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I'm sorry to hear about your situation. Being convicted is enough. You can plead guilty (which effectively is the same thing as being found guilty), and even though you're not found guilty by a jury, you're guilty nonetheless. The same is true in a bench trial (where the judge determines guilt / innocence, rather than a jury).
Also, the 2nd amendment says nothing about a jury, and the Constitution doesn't specifically say anything about deprivation of 2nd amendment rights. The actual text says "A well regulated militia being necessary to the security of a free state, the right of the people to keep and bear arms shall not be infringed." Now the Due Process Clause of the Fourteenth Amendment states that no person shall be “deprived of life, liberty, or property without due process of law.” This is where those 2nd amendment rights and other rights (such as voting, etc...) are taken away. "Due process" here means a legal process. The right to be heard, the right to defend yourself, etc... But that is encompassed in a bench trial as well as a jury trial. Now you had the right to a jury trial (meaning that you could have demanded it) but you can also waive that right. So if you agreed to be heard by a judge instead of a jury, or didn't demand the jury, then it would still be valid.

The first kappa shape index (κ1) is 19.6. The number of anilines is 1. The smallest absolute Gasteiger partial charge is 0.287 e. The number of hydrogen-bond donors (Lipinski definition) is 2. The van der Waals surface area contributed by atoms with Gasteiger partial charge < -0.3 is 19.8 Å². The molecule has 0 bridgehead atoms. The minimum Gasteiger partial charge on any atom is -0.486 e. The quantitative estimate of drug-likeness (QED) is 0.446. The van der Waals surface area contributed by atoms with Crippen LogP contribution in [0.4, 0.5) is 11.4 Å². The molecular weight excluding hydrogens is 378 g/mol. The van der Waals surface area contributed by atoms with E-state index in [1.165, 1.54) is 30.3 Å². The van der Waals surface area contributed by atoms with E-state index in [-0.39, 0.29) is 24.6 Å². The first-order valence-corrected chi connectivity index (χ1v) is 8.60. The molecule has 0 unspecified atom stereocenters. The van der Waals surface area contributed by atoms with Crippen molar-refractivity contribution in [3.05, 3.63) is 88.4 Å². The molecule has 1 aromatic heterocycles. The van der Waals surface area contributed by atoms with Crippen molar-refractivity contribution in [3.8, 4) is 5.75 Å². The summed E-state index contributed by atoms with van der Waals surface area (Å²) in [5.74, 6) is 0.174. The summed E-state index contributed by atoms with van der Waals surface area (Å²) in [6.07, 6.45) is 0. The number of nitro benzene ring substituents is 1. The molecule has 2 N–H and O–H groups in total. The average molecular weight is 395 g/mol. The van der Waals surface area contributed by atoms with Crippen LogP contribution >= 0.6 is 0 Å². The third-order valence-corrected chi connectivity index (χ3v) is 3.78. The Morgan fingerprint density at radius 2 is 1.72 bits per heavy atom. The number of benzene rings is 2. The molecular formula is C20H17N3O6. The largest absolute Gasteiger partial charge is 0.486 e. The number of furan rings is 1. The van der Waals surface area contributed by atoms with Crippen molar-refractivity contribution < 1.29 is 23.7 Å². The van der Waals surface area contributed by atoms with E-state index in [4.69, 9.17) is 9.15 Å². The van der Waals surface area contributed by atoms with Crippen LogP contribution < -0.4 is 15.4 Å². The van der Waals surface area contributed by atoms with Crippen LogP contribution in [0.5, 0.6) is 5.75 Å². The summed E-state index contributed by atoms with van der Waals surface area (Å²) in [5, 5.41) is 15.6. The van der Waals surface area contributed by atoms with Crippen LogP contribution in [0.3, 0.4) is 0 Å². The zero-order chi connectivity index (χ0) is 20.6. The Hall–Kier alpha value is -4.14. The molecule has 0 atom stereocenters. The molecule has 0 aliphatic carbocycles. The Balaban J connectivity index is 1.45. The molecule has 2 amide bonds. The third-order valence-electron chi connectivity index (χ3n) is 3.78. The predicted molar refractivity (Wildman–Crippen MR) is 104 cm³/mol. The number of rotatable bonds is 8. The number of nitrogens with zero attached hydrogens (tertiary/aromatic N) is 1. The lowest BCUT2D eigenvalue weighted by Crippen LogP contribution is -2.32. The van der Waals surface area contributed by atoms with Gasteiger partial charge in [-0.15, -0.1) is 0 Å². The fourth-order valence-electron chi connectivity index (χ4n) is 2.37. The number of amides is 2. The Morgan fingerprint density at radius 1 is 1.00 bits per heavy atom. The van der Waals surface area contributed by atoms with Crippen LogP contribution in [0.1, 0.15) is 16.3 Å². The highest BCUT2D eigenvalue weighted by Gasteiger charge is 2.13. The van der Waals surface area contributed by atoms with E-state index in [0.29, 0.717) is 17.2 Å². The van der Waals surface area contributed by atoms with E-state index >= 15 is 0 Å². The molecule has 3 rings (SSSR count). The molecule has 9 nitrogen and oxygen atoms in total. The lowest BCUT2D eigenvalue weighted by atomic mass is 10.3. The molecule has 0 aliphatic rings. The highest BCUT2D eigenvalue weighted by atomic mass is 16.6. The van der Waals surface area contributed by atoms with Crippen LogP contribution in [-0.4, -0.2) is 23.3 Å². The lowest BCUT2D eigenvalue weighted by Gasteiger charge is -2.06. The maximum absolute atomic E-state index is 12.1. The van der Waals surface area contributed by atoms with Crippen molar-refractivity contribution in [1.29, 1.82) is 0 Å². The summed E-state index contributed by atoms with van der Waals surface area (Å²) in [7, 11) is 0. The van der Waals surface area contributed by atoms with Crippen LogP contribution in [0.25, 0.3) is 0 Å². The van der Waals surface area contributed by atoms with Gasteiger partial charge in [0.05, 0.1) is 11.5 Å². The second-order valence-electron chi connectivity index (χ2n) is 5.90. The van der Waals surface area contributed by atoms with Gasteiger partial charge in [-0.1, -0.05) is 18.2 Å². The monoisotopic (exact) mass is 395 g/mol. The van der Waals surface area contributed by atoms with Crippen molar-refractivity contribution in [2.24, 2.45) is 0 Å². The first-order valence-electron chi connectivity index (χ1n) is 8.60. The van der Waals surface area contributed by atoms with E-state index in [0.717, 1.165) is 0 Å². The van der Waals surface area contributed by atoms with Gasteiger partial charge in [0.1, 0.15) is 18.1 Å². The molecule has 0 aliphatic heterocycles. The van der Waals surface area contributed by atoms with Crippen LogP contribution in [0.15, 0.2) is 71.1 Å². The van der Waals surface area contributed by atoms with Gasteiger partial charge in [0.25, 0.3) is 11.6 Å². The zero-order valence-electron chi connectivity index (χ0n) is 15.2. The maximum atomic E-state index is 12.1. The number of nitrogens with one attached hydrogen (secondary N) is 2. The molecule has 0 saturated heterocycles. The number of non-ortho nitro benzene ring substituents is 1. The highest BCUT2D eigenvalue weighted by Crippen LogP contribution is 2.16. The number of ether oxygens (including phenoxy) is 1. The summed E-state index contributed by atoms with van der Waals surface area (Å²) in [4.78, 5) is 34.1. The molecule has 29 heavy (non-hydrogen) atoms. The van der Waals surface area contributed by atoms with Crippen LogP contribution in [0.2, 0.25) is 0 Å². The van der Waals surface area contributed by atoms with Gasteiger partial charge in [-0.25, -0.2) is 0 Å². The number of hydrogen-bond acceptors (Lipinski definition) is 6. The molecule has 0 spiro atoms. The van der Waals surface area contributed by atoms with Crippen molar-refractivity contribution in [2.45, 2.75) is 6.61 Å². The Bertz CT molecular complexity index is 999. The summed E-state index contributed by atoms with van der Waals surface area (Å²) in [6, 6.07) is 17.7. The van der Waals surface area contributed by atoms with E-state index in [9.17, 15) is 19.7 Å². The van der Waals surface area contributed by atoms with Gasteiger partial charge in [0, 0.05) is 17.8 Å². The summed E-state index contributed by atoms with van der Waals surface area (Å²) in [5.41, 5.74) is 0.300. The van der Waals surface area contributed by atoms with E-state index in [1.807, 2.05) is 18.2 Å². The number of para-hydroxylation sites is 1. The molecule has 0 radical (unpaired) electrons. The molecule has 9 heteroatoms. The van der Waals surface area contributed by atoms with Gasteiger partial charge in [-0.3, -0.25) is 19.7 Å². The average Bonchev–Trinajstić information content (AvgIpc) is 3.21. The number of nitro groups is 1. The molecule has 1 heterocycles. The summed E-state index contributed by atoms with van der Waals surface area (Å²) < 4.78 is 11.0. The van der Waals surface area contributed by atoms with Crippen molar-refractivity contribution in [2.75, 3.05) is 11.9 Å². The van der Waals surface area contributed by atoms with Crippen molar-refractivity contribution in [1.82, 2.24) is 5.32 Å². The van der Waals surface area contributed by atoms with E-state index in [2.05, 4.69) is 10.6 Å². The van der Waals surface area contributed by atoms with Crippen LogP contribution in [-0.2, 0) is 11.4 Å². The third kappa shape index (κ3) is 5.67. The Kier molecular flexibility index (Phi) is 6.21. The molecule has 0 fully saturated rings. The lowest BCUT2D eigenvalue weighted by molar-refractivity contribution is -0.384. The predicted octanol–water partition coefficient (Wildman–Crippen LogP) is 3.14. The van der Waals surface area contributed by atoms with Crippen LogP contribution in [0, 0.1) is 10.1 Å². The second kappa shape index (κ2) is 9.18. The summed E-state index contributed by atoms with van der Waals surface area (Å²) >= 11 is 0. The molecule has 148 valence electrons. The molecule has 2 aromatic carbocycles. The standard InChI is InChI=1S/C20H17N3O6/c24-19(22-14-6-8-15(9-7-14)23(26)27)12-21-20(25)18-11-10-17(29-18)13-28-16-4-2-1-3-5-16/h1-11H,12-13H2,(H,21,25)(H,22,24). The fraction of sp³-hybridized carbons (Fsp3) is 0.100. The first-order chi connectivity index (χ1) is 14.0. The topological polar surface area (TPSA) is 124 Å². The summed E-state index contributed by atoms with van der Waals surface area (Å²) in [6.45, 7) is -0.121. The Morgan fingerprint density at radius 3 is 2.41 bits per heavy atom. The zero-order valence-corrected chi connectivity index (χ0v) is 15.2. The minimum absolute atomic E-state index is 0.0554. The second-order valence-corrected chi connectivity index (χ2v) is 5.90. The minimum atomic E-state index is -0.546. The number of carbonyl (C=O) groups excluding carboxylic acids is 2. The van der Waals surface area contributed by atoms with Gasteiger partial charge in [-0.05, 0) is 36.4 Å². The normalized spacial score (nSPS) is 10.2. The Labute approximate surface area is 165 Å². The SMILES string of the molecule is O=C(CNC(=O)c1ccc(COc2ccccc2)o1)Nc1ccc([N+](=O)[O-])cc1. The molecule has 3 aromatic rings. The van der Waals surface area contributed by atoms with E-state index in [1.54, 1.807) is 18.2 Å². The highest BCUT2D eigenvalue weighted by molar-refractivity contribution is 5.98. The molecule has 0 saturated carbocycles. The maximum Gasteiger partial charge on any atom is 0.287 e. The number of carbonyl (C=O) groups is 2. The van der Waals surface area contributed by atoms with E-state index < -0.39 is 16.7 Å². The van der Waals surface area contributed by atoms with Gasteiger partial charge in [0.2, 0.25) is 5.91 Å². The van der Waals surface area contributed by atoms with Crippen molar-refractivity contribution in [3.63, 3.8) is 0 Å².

I know this is probably not what you wanted to hear, but it is the law. I hope that clears things up anyway. If you have any other questions, please let me know. If not, and you have not yet, please rate my answer AND press the "submit" button, if applicable. Please note that I don't get any credit for the time and effort that I spent on this answer unless and until you rate it positively (good or better). Thank you, ***** ***** luck to you!